Challenges Faced by Staff in Donor Travel Programs

The theme for today’s article is challenges. Why challenges and not solutions?
Based on my experience, every organization’s solutions are unique, but the problems are all quite similar. Just defining the problem in a clear and simple way can help better point us to a solution.

I’ve already addressed the two kinds of donor travel challenges most organizations have: that they don’t have the internal resources to set up a thriving and sustainable donor travel program; or, they have one already that’s not meeting their goals. Let’s take a deeper look into the challenges unique to each group of stakeholders.

Challenges Faced by Executive Directors

Executive directors hold the ultimate responsibility for achieving organizational goals. A lot is resting on their shoulders and they have the difficult task of appeasing multiple stakeholders: the Board, staff, donors, and the people they serve. Executive directors are often expected to know everything, but (depending on the size and structure of the organization) they can be quite removed from the day-to-day happenings of the program or fundraising work.

The challenges executive directors face in donor travel programs are:

  • Difficulty in setting clear and measurable program goals aligned with the Mission, Strategic Plan, and Development Plan
  • Getting bogged down in the minutiae of planning a trip while still maintaining limited oversight (see my article on why executive directors shouldn’t project-manage a trip)
  • Being responsive to the Board and staff while balancing the needs and wishes of donors and the community

Challenges Faced by Program Staff

Program staff are the most intimately connected with the work and beneficiaries. They are highly technical people with program and field expertise, but in some organizations they can be quite removed from the fundraising and general operations of the organization.

The challenges Program Staff face in donor travel programs are:

  • Having insufficient time to coordinate the logistics or itinerary for a fundraising initiative outside their regular scope of work
  • Feeling uncomfortable or unknowledgeable about fundraising and donor interactions
  • Worrying about exploiting the people their programs are serving

Challenges Faced by Development Staff

Development staff are experts at wearing multiple hats and juggling multiple priorities. They work on tight deadlines and face pressure to produce at ever-increasing levels. They are often overworked, under-resourced, and quite removed from programmatic work.

The challenges Development Staff face in donor travel programs are:

  • Being inexperienced with beneficiaries or spending time in the field
  • Hearing about the work second-hand through program staff
  • Lacking capacity to add another fundraising initiative to a full plate of major donor meetings, campaigns, grants, and events

Challenges Faced by Board Members

When your Board plays an active role in fundraising and consists of major donors, effective fundraisers, and connectors, the results can be truly outstanding. However, being one layer removed from the day-to-day operations means they are even further removed from the work in the field. Significant time usually passes between opportunities for them to travel abroad and see the mission firsthand. They might also receive infrequent updates and lack accurate and current program information. It is critical to educate and engage them as much as possible keeping in mind they are volunteers with competing priorities in life.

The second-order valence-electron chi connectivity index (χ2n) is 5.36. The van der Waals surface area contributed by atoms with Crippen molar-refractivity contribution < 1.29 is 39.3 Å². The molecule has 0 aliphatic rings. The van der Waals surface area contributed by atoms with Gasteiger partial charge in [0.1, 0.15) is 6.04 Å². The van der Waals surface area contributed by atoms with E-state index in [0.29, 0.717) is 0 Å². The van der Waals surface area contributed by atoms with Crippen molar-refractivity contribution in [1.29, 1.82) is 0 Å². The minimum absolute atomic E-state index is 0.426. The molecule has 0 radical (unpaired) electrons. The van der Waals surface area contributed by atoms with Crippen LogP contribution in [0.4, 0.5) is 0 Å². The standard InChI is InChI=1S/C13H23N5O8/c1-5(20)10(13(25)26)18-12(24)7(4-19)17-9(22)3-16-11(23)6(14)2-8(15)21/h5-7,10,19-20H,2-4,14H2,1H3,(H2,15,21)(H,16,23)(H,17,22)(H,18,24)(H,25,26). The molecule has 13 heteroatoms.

The challenges board members face in donor travel programs are:

  • Being inexperienced with beneficiaries or time in the field. They may have never seen the program in action.
  • Hearing about the work infrequently and second-hand through program staff at quarterly meetings
  • Balancing Board duties with professional work, family life, hobbies, and other volunteer roles

The solutions to these problems vary by organization, but thankfully there is a pathway to achieving success:

  1. Get clear on the purpose of the donor trip. How does it align with the Mission, Strategic Plan, and Development Plan? What are you trying to accomplish? Decide on your One Thing and put metrics in place to measure the outcomes.
  2. Delegate roles and responsibilities to all involved parties. Make sure you select one person to project manage the trip once the initiative has launched.
  3. Recruit the appropriate participants and adequately prepare them for the trip.
  4. Design an itinerary that balances entertainment with empathy building experiences, rest time, and thoughtful interactions with beneficiaries and the community.
  5. After the trip is over, follow up, follow up again, and follow up even more! Acknowledge the gifts of time and travel that the donor has made, get their feedback on the trip, ask directly for continued support (if you haven’t already done so), and provide them opportunities to leverage their experience through social media, events, and recruiting new participants.


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